by Andrew Cochran

A Reuters trial combines results packaging with synthetic media to create an AI-generated sportscaster onscreen. The synthetic is produced by a London-based AI company, Synthesia

The AI-driven sportscaster is a digital twin of a real person, Reuters global sports editor Ossian Shine. His video image works the same way as a deepfake, digitally manipulating how the figure speaks, except in this system, what’s said is drawn from real game results, retrieved and compiled with a Reuters in-house system. Early reviews say the presentation is convincing.

The result creates an automated workflow from field to screen. No scripting, no editing, and no production is required. Reuters calls their latest advance ‘the world’s first automated presenter-led video sport report.’ So far, it’s a proof-of-concept.

A digital twin of a real sportscaster presents game results produced by an automated system. Image: Reuters/Synthesia
  • Computer Business Review quotes the National Union of Journalists: “It is fascinating to see technology has progressed to the extent that robots can be TV presenters, but the personal touch and professional approach of a real journalist can’t be replaced. The technology should be used to enhance journalistic practices but should not be used as an opportunity to cut jobs.”
  • Forbes quotes Synthesia CEO Victor Riparbelli: “I don’t see this as being an alternative or replacement for the six o’ clock news,” he says. “Rather I see this as a tool that enables broadcasters and companies to produce the video content that their audience demands.”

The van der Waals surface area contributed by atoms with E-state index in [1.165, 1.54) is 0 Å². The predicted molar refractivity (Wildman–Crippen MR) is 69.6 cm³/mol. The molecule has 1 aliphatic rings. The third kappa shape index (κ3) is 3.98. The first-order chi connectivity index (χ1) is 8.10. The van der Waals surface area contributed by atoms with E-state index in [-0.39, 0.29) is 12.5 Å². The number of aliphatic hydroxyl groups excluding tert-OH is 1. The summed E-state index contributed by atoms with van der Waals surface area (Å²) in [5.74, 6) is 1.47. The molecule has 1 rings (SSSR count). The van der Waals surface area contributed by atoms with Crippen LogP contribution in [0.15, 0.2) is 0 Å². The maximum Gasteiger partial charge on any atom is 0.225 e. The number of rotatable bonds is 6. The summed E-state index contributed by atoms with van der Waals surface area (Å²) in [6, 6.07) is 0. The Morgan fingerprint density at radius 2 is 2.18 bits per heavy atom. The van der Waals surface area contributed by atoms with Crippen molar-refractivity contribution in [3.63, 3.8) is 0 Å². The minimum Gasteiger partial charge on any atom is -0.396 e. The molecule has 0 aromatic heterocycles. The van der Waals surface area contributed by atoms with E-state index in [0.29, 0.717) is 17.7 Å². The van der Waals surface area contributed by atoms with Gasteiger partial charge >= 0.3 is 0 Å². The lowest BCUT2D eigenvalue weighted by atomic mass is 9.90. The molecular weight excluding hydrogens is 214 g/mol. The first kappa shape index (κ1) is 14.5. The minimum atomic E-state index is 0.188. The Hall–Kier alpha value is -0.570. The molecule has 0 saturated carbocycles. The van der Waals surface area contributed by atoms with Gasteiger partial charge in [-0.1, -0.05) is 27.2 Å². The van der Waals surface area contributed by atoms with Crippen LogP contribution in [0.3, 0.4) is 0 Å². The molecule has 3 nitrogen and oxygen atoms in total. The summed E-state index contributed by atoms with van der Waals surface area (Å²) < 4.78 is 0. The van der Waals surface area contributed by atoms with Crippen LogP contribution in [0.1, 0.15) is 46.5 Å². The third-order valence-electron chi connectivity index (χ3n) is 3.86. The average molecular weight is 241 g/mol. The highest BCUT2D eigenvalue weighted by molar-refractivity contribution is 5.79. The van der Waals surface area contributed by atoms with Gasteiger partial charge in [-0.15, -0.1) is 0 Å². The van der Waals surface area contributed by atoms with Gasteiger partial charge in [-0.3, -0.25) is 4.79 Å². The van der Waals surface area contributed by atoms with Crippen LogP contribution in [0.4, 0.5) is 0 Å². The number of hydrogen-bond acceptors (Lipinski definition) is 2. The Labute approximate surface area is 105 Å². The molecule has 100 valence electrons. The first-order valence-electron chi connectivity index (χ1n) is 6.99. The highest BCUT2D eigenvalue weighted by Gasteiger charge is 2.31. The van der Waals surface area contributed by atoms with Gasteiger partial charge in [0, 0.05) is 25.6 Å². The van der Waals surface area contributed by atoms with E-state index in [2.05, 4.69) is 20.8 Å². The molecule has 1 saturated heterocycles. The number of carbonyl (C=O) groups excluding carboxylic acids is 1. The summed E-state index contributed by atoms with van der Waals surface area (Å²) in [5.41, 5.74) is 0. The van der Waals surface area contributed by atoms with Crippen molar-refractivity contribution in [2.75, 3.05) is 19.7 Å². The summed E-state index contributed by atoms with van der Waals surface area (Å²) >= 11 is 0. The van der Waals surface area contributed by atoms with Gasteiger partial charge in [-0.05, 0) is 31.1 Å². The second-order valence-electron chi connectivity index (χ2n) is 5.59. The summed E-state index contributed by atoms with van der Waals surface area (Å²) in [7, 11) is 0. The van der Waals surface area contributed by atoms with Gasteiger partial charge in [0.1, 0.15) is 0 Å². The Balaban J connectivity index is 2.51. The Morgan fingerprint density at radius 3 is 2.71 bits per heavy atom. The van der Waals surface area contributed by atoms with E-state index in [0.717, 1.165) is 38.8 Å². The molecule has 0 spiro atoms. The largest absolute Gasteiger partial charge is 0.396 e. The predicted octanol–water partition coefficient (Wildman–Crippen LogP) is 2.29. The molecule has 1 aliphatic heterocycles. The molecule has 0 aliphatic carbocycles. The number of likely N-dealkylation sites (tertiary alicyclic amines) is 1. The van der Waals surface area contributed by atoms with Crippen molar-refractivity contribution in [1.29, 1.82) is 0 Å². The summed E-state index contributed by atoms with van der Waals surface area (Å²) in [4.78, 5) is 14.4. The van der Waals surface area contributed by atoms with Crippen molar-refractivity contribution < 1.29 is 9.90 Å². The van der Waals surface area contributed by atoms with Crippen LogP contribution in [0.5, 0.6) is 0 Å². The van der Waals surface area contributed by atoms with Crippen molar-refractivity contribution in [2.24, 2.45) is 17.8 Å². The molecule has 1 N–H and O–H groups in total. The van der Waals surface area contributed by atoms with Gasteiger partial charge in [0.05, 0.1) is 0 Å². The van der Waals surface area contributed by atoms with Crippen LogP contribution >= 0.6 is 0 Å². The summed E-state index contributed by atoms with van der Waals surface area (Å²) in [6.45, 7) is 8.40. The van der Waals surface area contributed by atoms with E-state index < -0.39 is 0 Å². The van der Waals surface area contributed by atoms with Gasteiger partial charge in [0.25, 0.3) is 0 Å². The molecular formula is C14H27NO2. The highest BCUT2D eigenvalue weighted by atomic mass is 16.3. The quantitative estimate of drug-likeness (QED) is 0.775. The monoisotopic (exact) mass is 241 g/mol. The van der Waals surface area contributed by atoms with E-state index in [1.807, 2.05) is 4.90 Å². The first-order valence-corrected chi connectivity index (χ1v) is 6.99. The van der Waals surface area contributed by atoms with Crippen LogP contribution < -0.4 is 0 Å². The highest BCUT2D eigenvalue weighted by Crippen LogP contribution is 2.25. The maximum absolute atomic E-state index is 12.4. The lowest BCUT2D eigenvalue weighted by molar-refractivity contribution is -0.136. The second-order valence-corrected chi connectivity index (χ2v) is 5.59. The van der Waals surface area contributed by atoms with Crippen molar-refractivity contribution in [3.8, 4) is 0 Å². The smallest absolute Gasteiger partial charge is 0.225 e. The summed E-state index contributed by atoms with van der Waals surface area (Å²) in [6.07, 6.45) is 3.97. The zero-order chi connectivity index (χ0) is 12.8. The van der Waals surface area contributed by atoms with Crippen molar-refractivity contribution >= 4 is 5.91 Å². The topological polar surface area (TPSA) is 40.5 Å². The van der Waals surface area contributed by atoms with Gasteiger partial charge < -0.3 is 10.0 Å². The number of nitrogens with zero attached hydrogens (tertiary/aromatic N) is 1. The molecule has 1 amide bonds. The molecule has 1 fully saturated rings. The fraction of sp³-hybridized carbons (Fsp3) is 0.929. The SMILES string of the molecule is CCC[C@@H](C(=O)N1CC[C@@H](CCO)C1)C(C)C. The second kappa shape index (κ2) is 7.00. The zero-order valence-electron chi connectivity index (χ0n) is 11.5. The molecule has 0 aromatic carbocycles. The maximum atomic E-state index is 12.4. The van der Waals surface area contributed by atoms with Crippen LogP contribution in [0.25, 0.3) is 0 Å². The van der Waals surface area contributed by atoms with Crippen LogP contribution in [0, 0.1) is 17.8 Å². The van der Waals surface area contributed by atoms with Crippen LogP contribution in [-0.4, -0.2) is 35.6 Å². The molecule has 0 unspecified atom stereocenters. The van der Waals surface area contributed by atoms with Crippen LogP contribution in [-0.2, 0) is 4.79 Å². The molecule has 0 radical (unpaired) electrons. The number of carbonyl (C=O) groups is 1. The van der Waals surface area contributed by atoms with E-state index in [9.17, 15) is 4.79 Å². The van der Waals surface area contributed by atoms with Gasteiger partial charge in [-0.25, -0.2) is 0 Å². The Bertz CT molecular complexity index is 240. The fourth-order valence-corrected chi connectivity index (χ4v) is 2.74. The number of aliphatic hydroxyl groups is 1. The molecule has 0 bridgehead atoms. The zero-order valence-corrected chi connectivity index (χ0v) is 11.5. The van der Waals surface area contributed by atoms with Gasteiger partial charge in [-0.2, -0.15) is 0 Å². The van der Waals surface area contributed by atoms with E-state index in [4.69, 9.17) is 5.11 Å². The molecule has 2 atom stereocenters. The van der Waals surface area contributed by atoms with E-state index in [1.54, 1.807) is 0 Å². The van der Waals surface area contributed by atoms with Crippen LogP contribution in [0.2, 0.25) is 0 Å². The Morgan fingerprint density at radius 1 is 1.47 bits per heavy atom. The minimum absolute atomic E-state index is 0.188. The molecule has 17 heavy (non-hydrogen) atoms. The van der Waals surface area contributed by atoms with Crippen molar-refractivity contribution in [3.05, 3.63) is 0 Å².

• Press Gazette quotes Ossian Shine: “It was a fascinating project to be involved in, but at the same time so surreal to see a character that looks and sounds just like you speaking phrases and sentences at someone, or something, else’s command.”

‘This kind of prototyping is helping us to understand how AI and synthetic media can be combined with our real-time feeds of photography and reporting to create whole new kinds of products and services.

Nick Cohen, global head of product, core news services, in Reuters news release


  • The finesse is putting a suite of AI systems in sync. In its most elemental form, one data set (the game results) drives another data set (the representation of the presenter’s face and speech). Visual highlight identification and automated writing systems work in tandem with an automated editing system, all feeding into an AI model that generates imagery of a speaking human.
  • It remains to be seen if the system could produce a news report, but it is another step in that direction. Forbes says Reuters is open to ‘other areas besides sport.’
  • Prototyping by a major Western news agency will accelerate work on further possibilities.
  • High degrees of personalization are possible using AI systems. Users could eventually select topics or languages of their choice or even the nature and extent of details they wish to receive.
  • Reports could be presented in multiple languages at low/no cost. This can open new markets. In turn, it would create added competition.
  • So-called ‘AI anchors’ first appeared in China in November 2018, and there are now reported to be three AI anchors on-air. There’s another in Thailand, reports of two more in Russia, an another slated to debut in the UAE.
  • Similar systems could work in other areas, such as customer service, consumer how-to’s, online instruction, or other domains that communicate purely factual information.